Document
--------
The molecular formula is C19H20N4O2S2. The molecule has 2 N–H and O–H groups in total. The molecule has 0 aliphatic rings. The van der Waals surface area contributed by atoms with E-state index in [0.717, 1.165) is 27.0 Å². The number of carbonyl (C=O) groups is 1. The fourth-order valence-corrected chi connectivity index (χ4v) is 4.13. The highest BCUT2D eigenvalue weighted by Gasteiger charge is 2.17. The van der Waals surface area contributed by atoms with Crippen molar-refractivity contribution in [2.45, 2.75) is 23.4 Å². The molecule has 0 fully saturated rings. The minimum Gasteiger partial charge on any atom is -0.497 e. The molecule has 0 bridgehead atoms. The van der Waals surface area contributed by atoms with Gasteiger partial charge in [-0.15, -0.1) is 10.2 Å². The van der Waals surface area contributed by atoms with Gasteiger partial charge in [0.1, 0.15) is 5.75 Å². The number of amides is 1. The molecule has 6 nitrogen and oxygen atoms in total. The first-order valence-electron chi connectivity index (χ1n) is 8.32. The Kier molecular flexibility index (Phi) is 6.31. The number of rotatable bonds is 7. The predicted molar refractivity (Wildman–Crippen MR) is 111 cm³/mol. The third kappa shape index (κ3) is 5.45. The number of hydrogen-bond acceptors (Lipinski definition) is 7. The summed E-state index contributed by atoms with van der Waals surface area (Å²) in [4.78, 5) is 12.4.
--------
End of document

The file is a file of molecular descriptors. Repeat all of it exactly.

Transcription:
The molecular formula is C19H20N4O2S2. The molecule has 2 N–H and O–H groups in total. The molecule has 0 aliphatic rings. The van der Waals surface area contributed by atoms with E-state index in [0.717, 1.165) is 27.0 Å². The number of carbonyl (C=O) groups is 1. The fourth-order valence-corrected chi connectivity index (χ4v) is 4.13. The highest BCUT2D eigenvalue weighted by Gasteiger charge is 2.17. The van der Waals surface area contributed by atoms with Crippen molar-refractivity contribution in [2.45, 2.75) is 23.4 Å². The molecule has 0 fully saturated rings. The minimum Gasteiger partial charge on any atom is -0.497 e. The molecule has 0 bridgehead atoms. The van der Waals surface area contributed by atoms with Gasteiger partial charge in [-0.15, -0.1) is 10.2 Å². The van der Waals surface area contributed by atoms with Gasteiger partial charge in [0.1, 0.15) is 5.75 Å². The number of amides is 1. The molecule has 6 nitrogen and oxygen atoms in total. The first-order valence-electron chi connectivity index (χ1n) is 8.32. The Kier molecular flexibility index (Phi) is 6.31. The number of rotatable bonds is 7. The predicted molar refractivity (Wildman–Crippen MR) is 111 cm³/mol. The third kappa shape index (κ3) is 5.45. The number of hydrogen-bond acceptors (Lipinski definition) is 7. The summed E-state index contributed by atoms with van der Waals surface area (Å²) in [4.78, 5) is 12.4.